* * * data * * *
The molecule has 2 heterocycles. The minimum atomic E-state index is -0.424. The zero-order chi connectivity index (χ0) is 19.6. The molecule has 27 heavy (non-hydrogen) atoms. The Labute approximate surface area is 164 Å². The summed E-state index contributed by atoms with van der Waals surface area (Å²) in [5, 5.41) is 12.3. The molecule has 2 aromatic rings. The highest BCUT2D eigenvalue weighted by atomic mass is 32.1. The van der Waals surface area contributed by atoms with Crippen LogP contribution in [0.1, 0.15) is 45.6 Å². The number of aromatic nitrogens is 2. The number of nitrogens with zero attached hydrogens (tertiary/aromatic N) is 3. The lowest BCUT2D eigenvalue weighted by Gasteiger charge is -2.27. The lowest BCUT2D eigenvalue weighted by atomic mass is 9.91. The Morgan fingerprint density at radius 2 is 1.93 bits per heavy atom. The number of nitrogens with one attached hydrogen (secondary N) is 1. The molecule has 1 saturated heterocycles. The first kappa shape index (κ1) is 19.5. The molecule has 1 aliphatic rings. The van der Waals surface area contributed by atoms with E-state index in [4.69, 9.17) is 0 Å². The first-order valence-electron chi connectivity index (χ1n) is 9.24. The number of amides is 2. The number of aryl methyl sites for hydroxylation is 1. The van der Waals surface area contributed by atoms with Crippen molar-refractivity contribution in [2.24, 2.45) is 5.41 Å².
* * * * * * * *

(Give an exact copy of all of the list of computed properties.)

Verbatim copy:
The molecule has 2 heterocycles. The minimum atomic E-state index is -0.424. The zero-order chi connectivity index (χ0) is 19.6. The molecule has 27 heavy (non-hydrogen) atoms. The Labute approximate surface area is 164 Å². The summed E-state index contributed by atoms with van der Waals surface area (Å²) in [5, 5.41) is 12.3. The molecule has 2 aromatic rings. The highest BCUT2D eigenvalue weighted by atomic mass is 32.1. The van der Waals surface area contributed by atoms with Crippen LogP contribution in [0.1, 0.15) is 45.6 Å². The number of aromatic nitrogens is 2. The number of nitrogens with zero attached hydrogens (tertiary/aromatic N) is 3. The lowest BCUT2D eigenvalue weighted by Gasteiger charge is -2.27. The lowest BCUT2D eigenvalue weighted by atomic mass is 9.91. The Morgan fingerprint density at radius 2 is 1.93 bits per heavy atom. The number of nitrogens with one attached hydrogen (secondary N) is 1. The molecule has 1 saturated heterocycles. The first kappa shape index (κ1) is 19.5. The molecule has 1 aliphatic rings. The van der Waals surface area contributed by atoms with E-state index in [4.69, 9.17) is 0 Å². The first-order valence-electron chi connectivity index (χ1n) is 9.24. The number of amides is 2. The number of aryl methyl sites for hydroxylation is 1. The van der Waals surface area contributed by atoms with Crippen molar-refractivity contribution in [2.24, 2.45) is 5.41 Å².